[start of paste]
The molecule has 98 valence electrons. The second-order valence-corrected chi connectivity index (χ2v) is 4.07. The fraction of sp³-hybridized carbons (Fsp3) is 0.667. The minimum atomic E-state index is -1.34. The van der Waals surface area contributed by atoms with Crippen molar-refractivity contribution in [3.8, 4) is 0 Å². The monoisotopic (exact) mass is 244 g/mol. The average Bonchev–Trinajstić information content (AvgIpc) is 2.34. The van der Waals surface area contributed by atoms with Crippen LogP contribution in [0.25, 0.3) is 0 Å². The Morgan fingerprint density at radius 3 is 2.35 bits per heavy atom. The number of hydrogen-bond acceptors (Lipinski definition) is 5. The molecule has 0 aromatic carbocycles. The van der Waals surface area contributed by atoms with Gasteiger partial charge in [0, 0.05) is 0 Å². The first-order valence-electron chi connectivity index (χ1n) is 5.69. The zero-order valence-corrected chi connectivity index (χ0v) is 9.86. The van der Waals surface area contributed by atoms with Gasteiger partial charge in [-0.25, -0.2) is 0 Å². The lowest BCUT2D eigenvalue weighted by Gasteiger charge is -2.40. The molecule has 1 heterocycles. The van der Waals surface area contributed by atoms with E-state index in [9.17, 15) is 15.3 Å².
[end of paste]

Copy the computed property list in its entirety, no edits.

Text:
The molecule has 98 valence electrons. The second-order valence-corrected chi connectivity index (χ2v) is 4.07. The fraction of sp³-hybridized carbons (Fsp3) is 0.667. The minimum atomic E-state index is -1.34. The van der Waals surface area contributed by atoms with Crippen molar-refractivity contribution in [3.8, 4) is 0 Å². The monoisotopic (exact) mass is 244 g/mol. The average Bonchev–Trinajstić information content (AvgIpc) is 2.34. The van der Waals surface area contributed by atoms with Crippen LogP contribution in [0.25, 0.3) is 0 Å². The Morgan fingerprint density at radius 3 is 2.35 bits per heavy atom. The number of hydrogen-bond acceptors (Lipinski definition) is 5. The molecule has 0 aromatic carbocycles. The van der Waals surface area contributed by atoms with Gasteiger partial charge in [0, 0.05) is 0 Å². The first-order valence-electron chi connectivity index (χ1n) is 5.69. The zero-order valence-corrected chi connectivity index (χ0v) is 9.86. The van der Waals surface area contributed by atoms with Gasteiger partial charge in [-0.25, -0.2) is 0 Å². The lowest BCUT2D eigenvalue weighted by Gasteiger charge is -2.40. The molecule has 1 heterocycles. The van der Waals surface area contributed by atoms with E-state index in [9.17, 15) is 15.3 Å².